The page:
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• Double-entry bookkeeping is governed by the accounting equation. If revenue equals expenses, the following (basic) equation must be true: assets = liabilities + equity


• At any point in time, revenue may not equal expenses. If so, the equation can be further expanded, so that the (extended) equation becomes: assets = liabilities + equity + (revenue − expenses) • or assets = liabilities + (capital − drawings) + (revenue − expenses)

for any time period. an error has occurred. • If it is. 4 . then the accounts are said to be in balance.• This equation must be true. • If the accounts are not in balance.

• For the accounts to remain in balance. a change in one account must be matched with a change in another account. • These changes are made by debits and credits to the accounts. 5 .

liability or owner’s equity item. 6 .• An ACCOUNT is an individual accounting record of increases and decreases in a specific asset.

.There are five basic types of accounts: assets. liabilities.A title. revenue and expenses.a left side (debit side) and . . • T-accounts have three basic elements: . pound.To make an entry in a t-account.) amount on the appropriate side (debit or credit). etc. put the currency (dollar. 7 . .a right side (credit side). equity.• T-ACCOUNT is the basis for journal entry in accounting.

Revenue and expenses are an income statement accounts. liabilities and equity are the balance sheet accounts.Assets. 8 . ..

• debit: an increase in one of the accounts with a normal balance of debit or a decrease in one of the accounts with a normal balance of credit. A debit is recorded on the left hand side of a “T” account 9 .

A credit balance is recorded on the right hand side of a 'T' account 10 .• credit: an increase in one of the accounts with a normal balance of credit or a decrease in one of the accounts with a normal balance of debit.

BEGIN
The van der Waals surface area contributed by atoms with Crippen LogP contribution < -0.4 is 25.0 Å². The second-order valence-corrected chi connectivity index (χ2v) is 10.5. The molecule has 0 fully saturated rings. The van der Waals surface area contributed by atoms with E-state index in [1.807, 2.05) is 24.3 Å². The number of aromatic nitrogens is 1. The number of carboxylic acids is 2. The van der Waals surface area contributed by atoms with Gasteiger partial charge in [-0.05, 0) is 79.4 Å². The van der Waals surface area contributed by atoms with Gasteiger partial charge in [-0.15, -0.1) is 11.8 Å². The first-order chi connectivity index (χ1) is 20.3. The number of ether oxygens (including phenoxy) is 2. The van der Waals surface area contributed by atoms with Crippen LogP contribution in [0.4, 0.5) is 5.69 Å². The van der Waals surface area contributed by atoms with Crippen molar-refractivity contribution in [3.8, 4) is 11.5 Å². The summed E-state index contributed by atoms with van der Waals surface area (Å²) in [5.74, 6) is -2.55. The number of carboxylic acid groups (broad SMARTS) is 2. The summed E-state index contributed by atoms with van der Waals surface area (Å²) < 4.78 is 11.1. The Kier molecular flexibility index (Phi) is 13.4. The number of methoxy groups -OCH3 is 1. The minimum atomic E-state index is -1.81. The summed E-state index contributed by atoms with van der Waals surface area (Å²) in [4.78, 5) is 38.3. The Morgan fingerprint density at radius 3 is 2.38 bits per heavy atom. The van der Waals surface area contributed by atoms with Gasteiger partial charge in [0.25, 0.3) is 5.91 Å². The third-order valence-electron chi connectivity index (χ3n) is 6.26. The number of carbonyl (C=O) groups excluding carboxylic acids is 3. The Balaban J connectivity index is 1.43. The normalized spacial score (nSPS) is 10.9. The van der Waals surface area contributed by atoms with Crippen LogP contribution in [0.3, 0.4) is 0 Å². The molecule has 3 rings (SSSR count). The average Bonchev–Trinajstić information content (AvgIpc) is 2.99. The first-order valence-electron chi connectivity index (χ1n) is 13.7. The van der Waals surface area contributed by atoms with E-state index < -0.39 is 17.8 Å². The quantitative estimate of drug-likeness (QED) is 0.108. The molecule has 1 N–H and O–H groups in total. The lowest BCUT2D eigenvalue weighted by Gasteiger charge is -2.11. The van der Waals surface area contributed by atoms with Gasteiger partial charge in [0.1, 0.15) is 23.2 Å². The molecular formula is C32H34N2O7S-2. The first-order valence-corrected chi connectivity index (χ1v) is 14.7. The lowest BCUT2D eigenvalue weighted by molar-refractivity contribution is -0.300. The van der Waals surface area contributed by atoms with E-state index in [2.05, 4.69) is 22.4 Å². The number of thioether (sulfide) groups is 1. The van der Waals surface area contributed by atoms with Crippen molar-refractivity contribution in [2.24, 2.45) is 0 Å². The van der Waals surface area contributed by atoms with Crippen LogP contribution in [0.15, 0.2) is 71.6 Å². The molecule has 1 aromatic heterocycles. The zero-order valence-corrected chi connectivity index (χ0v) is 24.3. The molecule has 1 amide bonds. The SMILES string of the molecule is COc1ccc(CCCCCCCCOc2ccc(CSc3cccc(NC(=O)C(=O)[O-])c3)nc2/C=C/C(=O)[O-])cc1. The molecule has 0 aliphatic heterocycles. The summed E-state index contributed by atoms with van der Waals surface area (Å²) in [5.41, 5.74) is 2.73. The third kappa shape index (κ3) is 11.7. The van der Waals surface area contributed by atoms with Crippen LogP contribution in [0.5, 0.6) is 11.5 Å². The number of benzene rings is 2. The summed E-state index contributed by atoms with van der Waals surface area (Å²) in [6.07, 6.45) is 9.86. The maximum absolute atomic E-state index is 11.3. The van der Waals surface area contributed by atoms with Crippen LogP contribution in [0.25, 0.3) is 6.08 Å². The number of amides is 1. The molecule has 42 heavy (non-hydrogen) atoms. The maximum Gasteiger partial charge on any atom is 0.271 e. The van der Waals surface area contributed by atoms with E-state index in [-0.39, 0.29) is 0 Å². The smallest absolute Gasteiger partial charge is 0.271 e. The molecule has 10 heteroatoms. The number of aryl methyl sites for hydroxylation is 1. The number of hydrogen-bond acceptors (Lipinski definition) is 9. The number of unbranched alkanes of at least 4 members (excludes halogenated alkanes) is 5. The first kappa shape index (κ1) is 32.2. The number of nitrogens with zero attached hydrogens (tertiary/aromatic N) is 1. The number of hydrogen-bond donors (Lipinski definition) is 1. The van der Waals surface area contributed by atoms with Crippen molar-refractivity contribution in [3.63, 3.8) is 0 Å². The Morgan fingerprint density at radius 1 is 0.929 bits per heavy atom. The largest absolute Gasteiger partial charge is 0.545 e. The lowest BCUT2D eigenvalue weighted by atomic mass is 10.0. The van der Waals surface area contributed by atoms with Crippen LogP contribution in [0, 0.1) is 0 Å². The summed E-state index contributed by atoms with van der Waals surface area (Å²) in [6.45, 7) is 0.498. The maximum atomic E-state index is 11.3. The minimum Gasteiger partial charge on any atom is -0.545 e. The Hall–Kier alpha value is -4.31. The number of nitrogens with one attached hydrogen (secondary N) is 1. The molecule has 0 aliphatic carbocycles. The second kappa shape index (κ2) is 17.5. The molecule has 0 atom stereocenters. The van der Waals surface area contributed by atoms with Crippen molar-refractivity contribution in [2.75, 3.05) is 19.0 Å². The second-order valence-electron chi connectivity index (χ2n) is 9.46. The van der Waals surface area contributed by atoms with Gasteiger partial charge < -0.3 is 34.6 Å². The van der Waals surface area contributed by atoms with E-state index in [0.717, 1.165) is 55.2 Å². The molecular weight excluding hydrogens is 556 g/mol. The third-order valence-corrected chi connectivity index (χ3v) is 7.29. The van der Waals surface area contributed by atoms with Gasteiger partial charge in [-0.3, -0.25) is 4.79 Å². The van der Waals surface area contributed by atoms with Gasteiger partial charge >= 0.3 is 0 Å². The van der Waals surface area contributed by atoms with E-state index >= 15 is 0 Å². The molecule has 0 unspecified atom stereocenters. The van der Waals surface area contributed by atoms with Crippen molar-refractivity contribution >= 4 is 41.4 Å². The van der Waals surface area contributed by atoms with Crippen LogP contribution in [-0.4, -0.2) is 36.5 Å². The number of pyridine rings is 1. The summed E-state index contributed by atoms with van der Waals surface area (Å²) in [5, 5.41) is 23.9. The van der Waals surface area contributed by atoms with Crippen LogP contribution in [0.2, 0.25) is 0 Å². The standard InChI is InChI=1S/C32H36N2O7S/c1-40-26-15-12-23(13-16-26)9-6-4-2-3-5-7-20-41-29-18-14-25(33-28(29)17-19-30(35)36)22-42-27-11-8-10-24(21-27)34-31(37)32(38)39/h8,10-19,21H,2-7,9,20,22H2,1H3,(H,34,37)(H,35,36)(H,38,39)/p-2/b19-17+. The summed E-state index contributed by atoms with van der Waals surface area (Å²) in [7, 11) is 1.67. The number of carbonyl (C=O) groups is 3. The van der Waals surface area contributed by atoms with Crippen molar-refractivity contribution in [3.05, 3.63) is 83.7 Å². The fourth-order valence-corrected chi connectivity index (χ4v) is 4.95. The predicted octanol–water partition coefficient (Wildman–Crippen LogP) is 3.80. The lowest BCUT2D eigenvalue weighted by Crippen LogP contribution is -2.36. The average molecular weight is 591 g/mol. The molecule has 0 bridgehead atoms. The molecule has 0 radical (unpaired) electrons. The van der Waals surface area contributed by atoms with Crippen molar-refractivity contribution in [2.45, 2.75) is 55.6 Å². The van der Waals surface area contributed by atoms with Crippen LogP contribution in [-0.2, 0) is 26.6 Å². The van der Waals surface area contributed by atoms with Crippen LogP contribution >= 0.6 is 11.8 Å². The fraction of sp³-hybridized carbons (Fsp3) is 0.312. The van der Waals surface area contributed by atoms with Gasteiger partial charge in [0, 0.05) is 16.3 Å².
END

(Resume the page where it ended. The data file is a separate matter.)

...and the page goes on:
notes or loans payable: debts promised to outsiders but not yet paid • Revenue • Capital 11 .The following accounts have a normal balance of debit: • Assets • Accounts receivables: debts promised by other entities but not yet paid • Drawings by the owners on equity • Expenses The following accounts have a normal balance of credit: • Liabilities • Accounts payable and taxes.

Title of account DEBIT or left CREDIT or right side side Debit balance Credit balance 12 .

RULES FOR BOOKKEPPING D ASSET C LIABILITIES + D EQUITY C decrease + increase + increase decrease 13 .

Debit/credit Account Debit Credit Assets ▲ ▲ ▼ ▼ ▼ ▲ Expenses Liabilities Shareholder Equity ▼ ▼ ▲ ▲ Revenue 14 .

15 .• Credit and debit items are summarized at the end of a recording period in a trial balance which is a list of all the debit and credit balances. • The trial balance acts as a self checking mechanism for the correctness of entries in the individual accounts and also as a starting point for the preparation of the financial statements which is made up of the balance sheet and profit and loss account.

Transfer the journal information to the appropriate accounts in the ledger (book of the account) 16 . 3. Analyze each transaction for its effects on the accounts. 2.• Steps in recording process are: 1. Enter the transaction information in a journal.

• TRANSACTION is an economic event of an enterprise that are recorded. • They could be: 1. External transactions 2. 17 . Internal transactions • Accounting or book – kepping document is a written proof about some business event.

18 .• External transactions involve economic events between the company and some outside enterprise. • Internal transactions are events that occur entirely wizhin one company.

Y.Events: 1. 2.purchase of computer. 3. Y 19 . 2. N.discuss product design with potential customer. 3.paying the bill Criterion: Is the financial position of the company changed? Recording: 1.

20 .• The equality of the basic equation must be preserved. • Therefore.The equality of debits and credits provides the basis for the double – entry system of recording transactions. each transaction must have a dual effect on the equation: ASSETS = LIABILITIES + EQUITY .

a bill or a cash register tape. • For example: sales slip. a check. 21 .• Evidence for transaction is provided by a business document.

Business books • The Journal • The Ledger • Analitycal book – keeping or support books (subledgers) 22 .

• The journal is reffered to as the book of original entry.The Journal • Transactions are initially recorded in chronological order in journals before being transferred to the accounts. 23 . • For each transactions the journal shows debit and credit effects on specific accounts.